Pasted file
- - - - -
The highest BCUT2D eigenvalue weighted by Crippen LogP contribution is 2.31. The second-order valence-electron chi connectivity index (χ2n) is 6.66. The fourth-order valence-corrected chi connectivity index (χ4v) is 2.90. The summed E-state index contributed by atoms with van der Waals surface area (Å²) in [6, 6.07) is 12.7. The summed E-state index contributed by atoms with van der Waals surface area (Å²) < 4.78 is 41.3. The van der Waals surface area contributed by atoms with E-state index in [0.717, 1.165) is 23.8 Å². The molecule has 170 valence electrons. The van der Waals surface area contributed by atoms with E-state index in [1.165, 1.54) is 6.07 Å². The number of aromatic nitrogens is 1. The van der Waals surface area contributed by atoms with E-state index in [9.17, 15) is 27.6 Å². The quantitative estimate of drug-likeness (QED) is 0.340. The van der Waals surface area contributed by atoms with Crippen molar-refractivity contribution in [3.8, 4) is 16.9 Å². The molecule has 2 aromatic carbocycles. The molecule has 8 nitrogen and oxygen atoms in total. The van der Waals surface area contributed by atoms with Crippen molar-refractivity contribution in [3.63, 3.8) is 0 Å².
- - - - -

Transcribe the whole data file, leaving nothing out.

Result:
The highest BCUT2D eigenvalue weighted by Crippen LogP contribution is 2.31. The second-order valence-electron chi connectivity index (χ2n) is 6.66. The fourth-order valence-corrected chi connectivity index (χ4v) is 2.90. The summed E-state index contributed by atoms with van der Waals surface area (Å²) in [6, 6.07) is 12.7. The summed E-state index contributed by atoms with van der Waals surface area (Å²) < 4.78 is 41.3. The van der Waals surface area contributed by atoms with E-state index in [0.717, 1.165) is 23.8 Å². The molecule has 170 valence electrons. The van der Waals surface area contributed by atoms with E-state index in [1.165, 1.54) is 6.07 Å². The number of aromatic nitrogens is 1. The van der Waals surface area contributed by atoms with E-state index in [9.17, 15) is 27.6 Å². The quantitative estimate of drug-likeness (QED) is 0.340. The van der Waals surface area contributed by atoms with Crippen molar-refractivity contribution in [3.8, 4) is 16.9 Å². The molecule has 2 aromatic carbocycles. The molecule has 8 nitrogen and oxygen atoms in total. The van der Waals surface area contributed by atoms with Crippen molar-refractivity contribution in [3.63, 3.8) is 0 Å².